Employees leave for a multitude of different reasons: to seek a new challenge, to secure a better work-life balance, not aligning with company values or ethics, a lack of development opportunities, or even bad leadership and a lack of respect.
So what can you do?
1. Talk to your employees
The significance of communication at any stage of the employment lifecycle from recruitment through to exit cannot be underestimated.
Take for example, the dreaded annual appraisal. If your performance management process revolves around an annual appraisal- you need to urgently rethink. This strategy neither benefits the employee, nor the business because in short. If you are only giving your employees the opportunity to talk about their job once a year, how will they be motivated to contribute towards company objectives (if they are even aware of them), or highlight issues affecting their team, or even let you know they are thinking about next steps before it’s too late to change their minds?
This is not an article about performance management but all this to say; a culture that keeps employees engaged and in the business is one that encourages them to speak about the challenges they are facing. If you want to retain employees you need to be checking in with them regularly and not just inviting them to a formal meeting when you have a problem with their performance. If this is the case, they won’t trust that they can come to you for advice which could have prevented the issue occurring in the first place.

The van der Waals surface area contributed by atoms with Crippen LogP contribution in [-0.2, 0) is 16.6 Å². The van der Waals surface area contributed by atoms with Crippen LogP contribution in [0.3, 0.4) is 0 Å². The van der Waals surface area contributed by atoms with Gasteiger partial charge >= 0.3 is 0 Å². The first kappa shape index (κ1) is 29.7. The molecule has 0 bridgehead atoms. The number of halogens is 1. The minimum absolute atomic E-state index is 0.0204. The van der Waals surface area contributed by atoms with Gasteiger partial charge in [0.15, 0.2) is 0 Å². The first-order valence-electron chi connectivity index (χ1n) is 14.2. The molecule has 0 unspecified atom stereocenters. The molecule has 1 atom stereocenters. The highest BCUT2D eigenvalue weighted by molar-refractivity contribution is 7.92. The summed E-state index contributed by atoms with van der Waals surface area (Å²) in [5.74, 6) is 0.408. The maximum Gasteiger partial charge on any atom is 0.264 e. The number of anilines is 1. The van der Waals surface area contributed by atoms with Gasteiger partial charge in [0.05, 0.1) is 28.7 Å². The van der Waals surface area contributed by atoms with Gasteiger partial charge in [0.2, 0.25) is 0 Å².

A happy employee is a high performer, and will be most likely to stay. Employees want to feel that their work is meaningful and of value: so keeping them up to date with company developments and making them aware of how they contribute to the company’s mission and how they fit in is pivotal to any retention strategy.
And if an employee has already handed in their resignation? Treat it as a data gathering exercise, hold an exit interview to ask them why.
Without talking to employees and giving them a voice you can’t know what the problem is, you can only guess. You can’t prevent a problem if you don’t know the main reason behind it.
2. Identify your high performers
As with everything, the narrower your focus the higher the chance of success. This also feeds into creating and performing a High Performance Working culture. Knowing how to identify high performing employees enables you to recruit, manage, and retain top performers.
A common pitfall however, is not investing in them to learn new skills because things are working well as they are or keeping these employees in the job that they’re doing because they’re good at doing it .Understandably, you can’t always do what’s best for your employees as a successful business but neither should you overly depend on keeping the status quo as it is.
So how do you inspire your top performers? You can’t always promote everyone who is good at what they do, but you can give them more opportunities to both push the business forward and give them the opportunity to develop. Therefore resulting in them feeling that their work, contribution, and ideas are valued. For example; you could explore getting them to mentor other employees, or introducing a commission scheme to reward them for hitting targets. Or you could look at introducing Professional Development Plans so employees are encouraged and supported to move forward. Exploring horizontal as well as vertical career pathways to avoid those employees you want to keep falling into a rut or inadvertently restricting their contribution, skills and abilities to one department or area within your organisation - the result being that it is not just the employee that benefits but the organisation and its working culture and employer brand as a whole.